As a homeowner, waterproofing your basement is one of the most important projects you could undertake to insure the value and safety of your home, especially if you live in an area that is prone to large amounts of yearly rainfall. Basement waterproofing helps protect against water damage and flooding that might not seem likely now, but become more and more of a possibility as the foundations of your home age and hydrostatic pressure builds up against your basement’s walls and floor. Especially in older homes, getting your basement inspected for potential water damage problems and fixing them as quickly as possible could save a good deal of financial stress in the future.
Unfortunately, completely waterproofing your basement and installing components like footer drains, sump pumps, internal and external flood proofing measures can cost a significant amount of money. While some homeowners may have the budget immediately available to complete the entire gamut of waterproofing requirements, in today’s economy it’s much more likely that you would rather save your money than spend it on unnecessary projects. This is where the concept of “phased” basement waterproofing might save you a good deal of cash, while still ensuring that you deal with all your your potential water damage problems in due course.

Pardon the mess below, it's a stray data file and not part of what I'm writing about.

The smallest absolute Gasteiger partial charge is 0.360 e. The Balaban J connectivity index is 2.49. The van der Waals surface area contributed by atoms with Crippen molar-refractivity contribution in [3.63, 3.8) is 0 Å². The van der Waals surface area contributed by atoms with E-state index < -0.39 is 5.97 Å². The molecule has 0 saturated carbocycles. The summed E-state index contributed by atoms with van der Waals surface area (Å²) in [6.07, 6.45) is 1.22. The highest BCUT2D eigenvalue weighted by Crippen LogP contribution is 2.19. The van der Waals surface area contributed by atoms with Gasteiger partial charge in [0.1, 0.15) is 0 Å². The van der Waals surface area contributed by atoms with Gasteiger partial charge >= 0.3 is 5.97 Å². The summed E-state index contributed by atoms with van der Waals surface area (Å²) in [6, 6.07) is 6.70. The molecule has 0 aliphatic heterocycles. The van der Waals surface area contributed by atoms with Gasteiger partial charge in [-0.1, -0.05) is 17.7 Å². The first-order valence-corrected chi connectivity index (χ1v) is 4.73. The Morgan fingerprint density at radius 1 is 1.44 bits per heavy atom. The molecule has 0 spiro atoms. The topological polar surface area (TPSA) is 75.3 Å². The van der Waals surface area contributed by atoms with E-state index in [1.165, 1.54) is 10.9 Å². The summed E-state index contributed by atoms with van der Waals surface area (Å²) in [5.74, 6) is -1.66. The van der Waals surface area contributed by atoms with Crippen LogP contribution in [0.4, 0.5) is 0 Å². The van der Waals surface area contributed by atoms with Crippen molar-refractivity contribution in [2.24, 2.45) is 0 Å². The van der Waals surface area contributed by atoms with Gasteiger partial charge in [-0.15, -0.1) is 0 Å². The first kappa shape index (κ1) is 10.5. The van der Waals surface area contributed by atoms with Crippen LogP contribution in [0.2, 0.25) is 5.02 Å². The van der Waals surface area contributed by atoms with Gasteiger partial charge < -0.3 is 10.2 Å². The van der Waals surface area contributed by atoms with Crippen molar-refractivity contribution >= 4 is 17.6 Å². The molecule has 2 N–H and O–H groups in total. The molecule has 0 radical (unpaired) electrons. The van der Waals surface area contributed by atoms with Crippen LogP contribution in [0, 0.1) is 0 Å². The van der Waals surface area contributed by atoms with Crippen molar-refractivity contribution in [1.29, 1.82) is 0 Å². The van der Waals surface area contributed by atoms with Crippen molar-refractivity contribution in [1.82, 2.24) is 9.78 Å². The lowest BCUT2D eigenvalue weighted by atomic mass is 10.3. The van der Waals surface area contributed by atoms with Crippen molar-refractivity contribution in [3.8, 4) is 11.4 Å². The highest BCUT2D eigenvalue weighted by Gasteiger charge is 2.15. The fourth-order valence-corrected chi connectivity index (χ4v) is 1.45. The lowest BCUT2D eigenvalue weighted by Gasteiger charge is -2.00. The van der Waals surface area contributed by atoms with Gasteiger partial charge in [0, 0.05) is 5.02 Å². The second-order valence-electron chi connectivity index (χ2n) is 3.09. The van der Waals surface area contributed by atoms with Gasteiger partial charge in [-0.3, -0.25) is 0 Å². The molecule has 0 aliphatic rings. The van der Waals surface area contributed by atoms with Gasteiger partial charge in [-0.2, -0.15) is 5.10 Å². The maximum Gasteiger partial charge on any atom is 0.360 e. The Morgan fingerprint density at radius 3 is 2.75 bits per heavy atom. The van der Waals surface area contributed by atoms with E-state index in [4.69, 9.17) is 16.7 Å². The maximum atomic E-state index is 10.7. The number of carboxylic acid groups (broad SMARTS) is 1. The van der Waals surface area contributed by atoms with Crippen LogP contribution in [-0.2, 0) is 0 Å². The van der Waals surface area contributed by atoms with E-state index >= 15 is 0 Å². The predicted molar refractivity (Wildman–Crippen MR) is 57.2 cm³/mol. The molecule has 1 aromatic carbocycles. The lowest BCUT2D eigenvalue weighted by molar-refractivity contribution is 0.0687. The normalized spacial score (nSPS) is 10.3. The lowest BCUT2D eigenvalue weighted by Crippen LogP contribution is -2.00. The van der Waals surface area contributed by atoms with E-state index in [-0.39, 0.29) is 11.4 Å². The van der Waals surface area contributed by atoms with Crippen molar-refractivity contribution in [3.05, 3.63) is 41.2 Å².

Phased basement waterproofing allows you to concentrate on one specific component of your waterproofing project at a time and put off more expensive aspects for a time when you have more money in the bank. By breaking up your waterproofing schedule and stretching the project over several months or years, you will still get the same benefits and protection without wiping out your savings account.
The most inexpensive and easy phase of basement waterproofing is using an interior sealant on your basement walls. Interior sealants protect your basement walls from water damage caused by humidity in the air inside of your home, which can cause significant damage and even mold problems over the decades. Especially if you live in an area with high humidity levels, the air in your basement can be damper than in other parts of your home. By using an interior sealant, you provide your basement walls with a barrier that will prevent them from gradually soaking up this moisture.
After you’ve completed interior waterproofing on your basement and have saved up enough funds to move on to the next phase, you may want to consider interior basement water drainage. While this technically isn’t really considered waterproofing, it does help fend off emergency flooding situations by automatically moving large amounts of excess water away from your home if needed. Footer drains can be installed around the basement foundation or under the floor, resulting in a far smaller likelihood of flooding during rainy seasons. Because this phase of the project is a bit more expensive, make sure that you get estimates from several companies before beginning.